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PostSubject: Word of the Day: Prodigious    Word of the Day - - Page 43 EmptyMon May 13, 2019 4:04 pm

Word of the Day: Prodigious 

adjective 

Definition

1 : resembling or befitting a prodigy : strange, unusual

2 : causing amazement or wonder

3 : extraordinary in bulk, quantity, or degree : enormous

Did You Know?

Prodigious, monstrous, tremendous, and stupendous all mean extremely impressive. Prodigious suggests marvelousness exceeding belief, usually in something that is felt as going far beyond a previous maximum of goodness, greatness, intensity, or size ("acrobats performing prodigious aerial feats"). Monstrous implies a departure from the normal in size, form, or character ("a monstrous billboard"); it can also suggest that someone or something is ugly, cruel, or vicious ("a monstrous criminal"; "a monstrous crime"). Tremendous and stupendous both imply a power, the former to terrify or awe ("the singer has tremendous talent"), the latter to stun or astound ("the young cast gave a stupendous performance"). Prodigious and the related noun prodigy derive from the Latin prodigium, meaning "omen" or "monster"; at one time, both words were used in English to refer to portents, or omens, but these senses are now considered obsolete.


Examples

"Along with John Ashbery, his elder by two months, Mr. Merwin was one of the defining American poets of his generation, a prodigious and prolific talent who wrote two dozen books of poetry as well as story collections, memoirs, plays and acclaimed translations." — Harrison Smith, The Washington Post, 15 Mar. 2019
"What you may have yet to encounter, or haven't fully noticed yet, is the growing group of current medical students who are perhaps on track to achieve even greater fame, through their prodigious and aggressive use of social media, particularly Instagram." — Vishal Kheptal, Slate, 29 Nov. 2018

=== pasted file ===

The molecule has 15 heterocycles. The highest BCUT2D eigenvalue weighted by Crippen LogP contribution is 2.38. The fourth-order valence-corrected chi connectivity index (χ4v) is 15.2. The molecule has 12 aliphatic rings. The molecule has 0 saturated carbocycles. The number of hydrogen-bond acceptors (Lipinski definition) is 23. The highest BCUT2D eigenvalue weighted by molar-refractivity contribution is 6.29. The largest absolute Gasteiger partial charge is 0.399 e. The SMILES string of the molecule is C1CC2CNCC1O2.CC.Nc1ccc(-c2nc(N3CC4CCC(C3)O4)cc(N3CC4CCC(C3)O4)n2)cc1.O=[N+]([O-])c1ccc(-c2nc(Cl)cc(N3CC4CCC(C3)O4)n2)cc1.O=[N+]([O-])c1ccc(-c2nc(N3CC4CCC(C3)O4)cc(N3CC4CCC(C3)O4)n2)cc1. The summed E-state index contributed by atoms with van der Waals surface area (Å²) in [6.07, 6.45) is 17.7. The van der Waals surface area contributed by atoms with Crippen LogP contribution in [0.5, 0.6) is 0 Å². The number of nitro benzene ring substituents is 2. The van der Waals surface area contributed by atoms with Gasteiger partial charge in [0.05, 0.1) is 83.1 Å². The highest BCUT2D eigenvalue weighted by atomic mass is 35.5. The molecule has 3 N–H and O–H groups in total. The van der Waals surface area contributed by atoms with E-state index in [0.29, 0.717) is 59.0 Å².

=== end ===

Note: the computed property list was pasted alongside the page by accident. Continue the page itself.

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PostSubject: Word of the Day:Glitch    Word of the Day - - Page 43 EmptyWed May 15, 2019 5:35 pm

Word of the Day:Glitch 

noun


Definition

1 a : a usually minor malfunction; also : an unexpected defect, fault, flaw, or imperfection
  
b : a minor problem that causes a temporary setback : snag

2 : a false or spurious electronic signal

Did You Know?

There's a glitch in the etymology of glitch—the origins of the word are not known for sure, though it may derive from the Yiddish glitsh, meaning "slippery place." Glitch started showing up in print in English in the mid-20th century in reference to a brief unexpected surge of electrical current. The term was new enough in 1962 that the astronaut John Glenn, writing in the book Into Orbit, felt the need to explain the term to his readers: "Literally, a glitch is a spike or change in voltage in an electrical circuit which takes place when the circuit suddenly has a new load put on it." Today, you don't have to be an astronaut to be familiar with the word glitch, which can be used of any minor malfunction or snag.


Examples

The festival had an excellent lineup of performers, and the few glitches with the sound system did not seriously detract from the overall quality of the entertainment.
"A computer glitch delayed the start of the Saturday press run; by the time it was fixed, the judgment call was made to postpone distribution until Sunday, rather than send carriers out after dark on Saturday." — Jeff Pieters, The Post-Bulletin (Rochester, Minnesota), 9 Mar.
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PostSubject: Word of the Day: Remittancey    Word of the Day - - Page 43 EmptyToday at 4:24 am

Word of the Day: Remittancey 

noun 


Definition

1 a : a sum of money remitted

b : an instrument by which money is remitted

2 : transmittal of money (as to a distant place)

Did You Know?

Since the 14th century, the verb remit has afforded a variety of meanings, including "to lay aside (a mood or disposition)," "to release from the guilt or penalty of," "to submit or refer for consideration," and "to postpone or defer." It is derived from Latin mittere (meaning "to let go" or "to send"), which is also the root of the English verbs admit, commit, emit, omit, permit, submit, and transmit. Use of remittance in financial contexts referring to the release of money as payment isn't transacted until the 17th century.


Examples

"PayPal has everything it needs to send money to friends or family or to pay bills, even across borders. Its acquisition of Xoom in 2015 gave it a strong position in digital remittance." — Adam Levy, The Motley Fool, 14 Dec. 2018
"Kit … knew that his old home was a very poor place…, and often indited square-folded letters to his mother, enclosing a shilling or eighteenpence or such other small remittance, which Mr Abel's liberality enabled him to make." — Charles Dickens, The Old Curiosity Shop, 1841
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